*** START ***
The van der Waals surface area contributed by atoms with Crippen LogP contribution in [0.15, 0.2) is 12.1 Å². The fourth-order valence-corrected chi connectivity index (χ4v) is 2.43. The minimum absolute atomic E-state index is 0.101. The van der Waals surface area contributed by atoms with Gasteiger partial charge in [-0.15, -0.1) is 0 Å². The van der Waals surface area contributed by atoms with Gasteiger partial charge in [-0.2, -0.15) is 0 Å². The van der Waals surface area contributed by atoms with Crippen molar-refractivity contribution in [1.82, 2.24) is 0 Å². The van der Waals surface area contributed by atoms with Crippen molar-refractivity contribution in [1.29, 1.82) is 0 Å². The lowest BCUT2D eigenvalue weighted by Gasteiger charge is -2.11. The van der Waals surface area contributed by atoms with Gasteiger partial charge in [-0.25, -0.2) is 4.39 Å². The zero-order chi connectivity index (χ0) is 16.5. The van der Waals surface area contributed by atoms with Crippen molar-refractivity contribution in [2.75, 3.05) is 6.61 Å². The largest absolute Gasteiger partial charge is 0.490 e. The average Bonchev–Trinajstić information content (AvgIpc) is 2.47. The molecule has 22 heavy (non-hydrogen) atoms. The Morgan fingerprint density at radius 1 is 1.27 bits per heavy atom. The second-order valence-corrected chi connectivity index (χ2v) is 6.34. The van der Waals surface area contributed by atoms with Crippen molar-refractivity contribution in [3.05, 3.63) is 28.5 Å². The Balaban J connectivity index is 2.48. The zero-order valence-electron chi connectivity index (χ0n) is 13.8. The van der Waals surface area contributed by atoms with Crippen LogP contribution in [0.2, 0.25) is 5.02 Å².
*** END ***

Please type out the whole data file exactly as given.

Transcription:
The van der Waals surface area contributed by atoms with Crippen LogP contribution in [0.15, 0.2) is 12.1 Å². The fourth-order valence-corrected chi connectivity index (χ4v) is 2.43. The minimum absolute atomic E-state index is 0.101. The van der Waals surface area contributed by atoms with Gasteiger partial charge in [-0.15, -0.1) is 0 Å². The van der Waals surface area contributed by atoms with Gasteiger partial charge in [-0.2, -0.15) is 0 Å². The van der Waals surface area contributed by atoms with Crippen molar-refractivity contribution in [1.82, 2.24) is 0 Å². The van der Waals surface area contributed by atoms with Crippen molar-refractivity contribution in [1.29, 1.82) is 0 Å². The lowest BCUT2D eigenvalue weighted by Gasteiger charge is -2.11. The van der Waals surface area contributed by atoms with Gasteiger partial charge in [-0.25, -0.2) is 4.39 Å². The zero-order chi connectivity index (χ0) is 16.5. The van der Waals surface area contributed by atoms with Crippen molar-refractivity contribution in [2.75, 3.05) is 6.61 Å². The largest absolute Gasteiger partial charge is 0.490 e. The average Bonchev–Trinajstić information content (AvgIpc) is 2.47. The molecule has 22 heavy (non-hydrogen) atoms. The Morgan fingerprint density at radius 1 is 1.27 bits per heavy atom. The second-order valence-corrected chi connectivity index (χ2v) is 6.34. The van der Waals surface area contributed by atoms with Crippen molar-refractivity contribution in [3.05, 3.63) is 28.5 Å². The Balaban J connectivity index is 2.48. The zero-order valence-electron chi connectivity index (χ0n) is 13.8. The van der Waals surface area contributed by atoms with Crippen LogP contribution in [0.2, 0.25) is 5.02 Å².